- Hardcover: 352 pages
- Publisher: Oxford University Press; 1 edition (January 13, 2005)
- Language: English
- ISBN-10: 0195158784
- ISBN-13: 978-0195158786
- Product Dimensions: 9.3 x 1 x 6.3 inches
- Shipping Weight: 1.4 pounds (View shipping rates and policies)
- Average Customer Review: 5 customer reviews
- Amazon Best Sellers Rank: #5,256,486 in Books (See Top 100 in Books)
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Electric Folk: The Changing Face of English Traditional Music 1st Edition
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The Amazon Book Review
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"Sweers has compiled a fascinating examination of electric folk- or folk rock- in the UK since the 1960s." --CHOICE
--This text refers to the Paperback edition.
About the Author
Britta Sweers is Junior Professor in Ethnomusicology at the Hochschule für Musik und Theater, Rostock (Germany).
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But Sweers puts front and center four bands: Fairport Convention, Steeleye Span, Pentangle, and the Oyster Band, with plenty of discussion of acoustic performers allied to electric folk (e.g. Martin Carthy, Shirley Collins) and some excursions into "Celtic lounge music" (Clannad, Enya) and American bands doing English electric folk. Nor is this a casual anecdotal history. Despite some occasionally sloppy writing and copyediting (what has happened to the OUP, anyway?), Sweers has delved deeply into primary sources and interviewed almost everybody, and written a good analysis of how the "scene" developed, what it meant to the people performing and listening to it (even discussing social class issues), and into what the music is actually like and how it got that way. I especially appreciated the meaty technical sections, like the chart showing some of the unusual chord progressions that characterize these songs (Fairport's "Tam Lin", for instance, is i-VII-III-i).
One might also learn a lot. Every history and interview of these performers says that many of them came out of "the folk clubs," obviously venues where folk music was performed, but Sweers is the first to actually describe these things. It turns out that "'venue' can actually be misleading, for the clubs were more like events - weekly meetings that were located in one of the small back rooms of a pub, easily missed by outsiders" (p. 112). Folk clubs tended to be run by people who took Ewan MacColl's every suggestion as iron-clad gospel, and thus were bastions for what Tom Lehrer once called "the peculiar hard core who equate authenticity with charm." Now one begins to understand why people like Tim Hart and Maddy Prior found them stultifying and sought a way out.
Sweers's interviewing and research were done around 1996-97 and the book is largely written from the perspective of that time period, although there's an epilogue dated 2003 when the text was finalized. It's still a long enough perspective to tell the primary history of a movement whose golden age was 1969-75 but still carries on.
This is a pioneering secondary study of considerable value, to ethnomusicologists seeking uncharted fields to read about, and especially to anyone who actually likes the music.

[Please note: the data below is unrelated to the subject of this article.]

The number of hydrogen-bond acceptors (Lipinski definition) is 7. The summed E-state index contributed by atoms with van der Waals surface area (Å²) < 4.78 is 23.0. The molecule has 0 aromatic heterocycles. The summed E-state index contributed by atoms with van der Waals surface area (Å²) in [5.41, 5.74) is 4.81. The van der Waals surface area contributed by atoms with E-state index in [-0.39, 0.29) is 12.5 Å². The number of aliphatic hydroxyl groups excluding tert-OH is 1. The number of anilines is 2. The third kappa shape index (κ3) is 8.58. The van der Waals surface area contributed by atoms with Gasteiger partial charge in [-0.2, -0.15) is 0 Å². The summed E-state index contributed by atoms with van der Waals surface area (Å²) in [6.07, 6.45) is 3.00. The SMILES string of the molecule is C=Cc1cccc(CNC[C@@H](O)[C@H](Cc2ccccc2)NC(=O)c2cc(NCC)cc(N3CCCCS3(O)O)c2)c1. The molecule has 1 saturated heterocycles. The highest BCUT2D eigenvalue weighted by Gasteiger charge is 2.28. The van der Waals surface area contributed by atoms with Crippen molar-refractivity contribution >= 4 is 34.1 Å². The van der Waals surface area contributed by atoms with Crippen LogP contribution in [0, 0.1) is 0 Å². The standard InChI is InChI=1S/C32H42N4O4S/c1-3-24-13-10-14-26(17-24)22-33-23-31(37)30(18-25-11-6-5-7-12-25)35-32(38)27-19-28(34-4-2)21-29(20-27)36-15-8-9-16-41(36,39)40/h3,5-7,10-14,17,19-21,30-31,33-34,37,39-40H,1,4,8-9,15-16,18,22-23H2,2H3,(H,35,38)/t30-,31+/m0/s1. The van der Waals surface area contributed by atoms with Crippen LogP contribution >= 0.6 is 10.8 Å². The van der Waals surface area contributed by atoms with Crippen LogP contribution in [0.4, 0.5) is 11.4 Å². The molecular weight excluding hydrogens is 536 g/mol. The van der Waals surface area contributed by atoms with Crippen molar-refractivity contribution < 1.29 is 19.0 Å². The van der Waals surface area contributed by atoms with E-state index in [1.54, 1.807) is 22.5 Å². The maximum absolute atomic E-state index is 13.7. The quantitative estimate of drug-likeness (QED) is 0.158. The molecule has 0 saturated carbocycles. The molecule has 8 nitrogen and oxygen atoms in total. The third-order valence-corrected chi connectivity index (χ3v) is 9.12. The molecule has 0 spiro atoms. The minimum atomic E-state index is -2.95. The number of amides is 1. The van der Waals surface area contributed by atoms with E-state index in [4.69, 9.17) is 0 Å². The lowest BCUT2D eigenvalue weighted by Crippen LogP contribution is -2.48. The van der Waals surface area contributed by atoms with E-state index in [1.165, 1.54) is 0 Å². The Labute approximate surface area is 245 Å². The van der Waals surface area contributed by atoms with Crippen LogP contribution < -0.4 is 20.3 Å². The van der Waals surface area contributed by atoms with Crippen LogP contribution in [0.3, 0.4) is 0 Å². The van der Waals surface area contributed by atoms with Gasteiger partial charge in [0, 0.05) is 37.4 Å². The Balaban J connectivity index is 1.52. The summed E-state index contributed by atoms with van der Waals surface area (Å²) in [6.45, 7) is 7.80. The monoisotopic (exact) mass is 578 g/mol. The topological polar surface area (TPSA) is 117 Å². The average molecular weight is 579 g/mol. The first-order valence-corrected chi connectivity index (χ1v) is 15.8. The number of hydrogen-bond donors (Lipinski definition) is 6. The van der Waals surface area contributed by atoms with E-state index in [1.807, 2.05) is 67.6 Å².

It reads more like a Ph.D candidate trying to impress the academic supervisor with academic register and form rather than just getting on with it and telling the story. A tough, really tough read.
Added to this, as the first reviewer explains, are interviews with many of the key players. This is valuable, as informants like Ashley Hutchings, Martin Carthy, Norma Waterson, and especially Maddy Prior share their memories-- or such as survive as they readily admit. Added to this is Sweers' best touch, for me. She trawls Melody Maker & Sounds (less so NME as she explains) for mentions of folk-rock as Fairport began to be marketed beyond the limited folk scene, and the counterculture took up the freak folk flag more readily by the time of "Liege & Lief." The analysis Sweers constructs shows how with less heralded (compared to Sandy Denny & Richard Thompson in hindsight!) Dave Mattacks on drums crafted the signature sound that enabled a genre to flourish, traditional material played by those who had grown up with rock and pop. Out of the folk club ghetto Prior captures in her comments so well, her Steeleye Span and its comrades pursued success into American stadiums and amplified concerts and grand productions on record. This phase, the earlier 70s, Sweers re-creates effectively from the point of view of the band.
I wish the constraint she places around her definition (somewhat flexible necessarily as she carefully accounts for) would have widened to include the rockers who donned folk trappings but were never placed among the folksters. The drift into prog rock and what's been called "elf opera" or 'sci-fi medievalism' is followed, but if Sweers had gone further, the wider relevance of her study upon the larger rock and pop worlds of the 70s might have been better established.
Still, a welcome book. Musicians, fans, scholars all should take from this thoughtful account a lesson in how to approach this wonderfully diversified fusion genre in a suitably eclectic, yet disciplined and carefully researched manner. As did the best of its musicians, so its critics: the preparation shows who merely puts on the garish costume vs. those adepts who come to wear its bold hues well as if a second skin.